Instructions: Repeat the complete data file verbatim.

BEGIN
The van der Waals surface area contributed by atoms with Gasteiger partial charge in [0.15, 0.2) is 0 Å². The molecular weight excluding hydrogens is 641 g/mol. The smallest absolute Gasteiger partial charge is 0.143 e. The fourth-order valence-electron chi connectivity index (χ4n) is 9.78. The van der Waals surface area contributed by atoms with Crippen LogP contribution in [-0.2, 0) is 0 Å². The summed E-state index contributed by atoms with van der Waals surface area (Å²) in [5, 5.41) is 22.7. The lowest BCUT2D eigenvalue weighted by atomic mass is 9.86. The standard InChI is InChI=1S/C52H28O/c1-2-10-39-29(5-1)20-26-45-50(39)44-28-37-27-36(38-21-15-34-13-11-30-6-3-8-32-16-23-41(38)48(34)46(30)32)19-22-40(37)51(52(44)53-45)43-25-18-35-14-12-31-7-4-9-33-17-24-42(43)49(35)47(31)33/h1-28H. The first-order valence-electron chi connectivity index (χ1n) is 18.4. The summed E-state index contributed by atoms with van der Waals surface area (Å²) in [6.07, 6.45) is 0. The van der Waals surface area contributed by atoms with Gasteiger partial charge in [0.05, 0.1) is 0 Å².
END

The van der Waals surface area contributed by atoms with Gasteiger partial charge in [0.15, 0.2) is 0 Å². The molecular weight excluding hydrogens is 641 g/mol. The smallest absolute Gasteiger partial charge is 0.143 e. The fourth-order valence-electron chi connectivity index (χ4n) is 9.78. The van der Waals surface area contributed by atoms with Crippen LogP contribution in [-0.2, 0) is 0 Å². The summed E-state index contributed by atoms with van der Waals surface area (Å²) in [5, 5.41) is 22.7. The lowest BCUT2D eigenvalue weighted by atomic mass is 9.86. The standard InChI is InChI=1S/C52H28O/c1-2-10-39-29(5-1)20-26-45-50(39)44-28-37-27-36(38-21-15-34-13-11-30-6-3-8-32-16-23-41(38)48(34)46(30)32)19-22-40(37)51(52(44)53-45)43-25-18-35-14-12-31-7-4-9-33-17-24-42(43)49(35)47(31)33/h1-28H. The first-order valence-electron chi connectivity index (χ1n) is 18.4. The summed E-state index contributed by atoms with van der Waals surface area (Å²) in [6.07, 6.45) is 0. The van der Waals surface area contributed by atoms with Gasteiger partial charge in [0.05, 0.1) is 0 Å².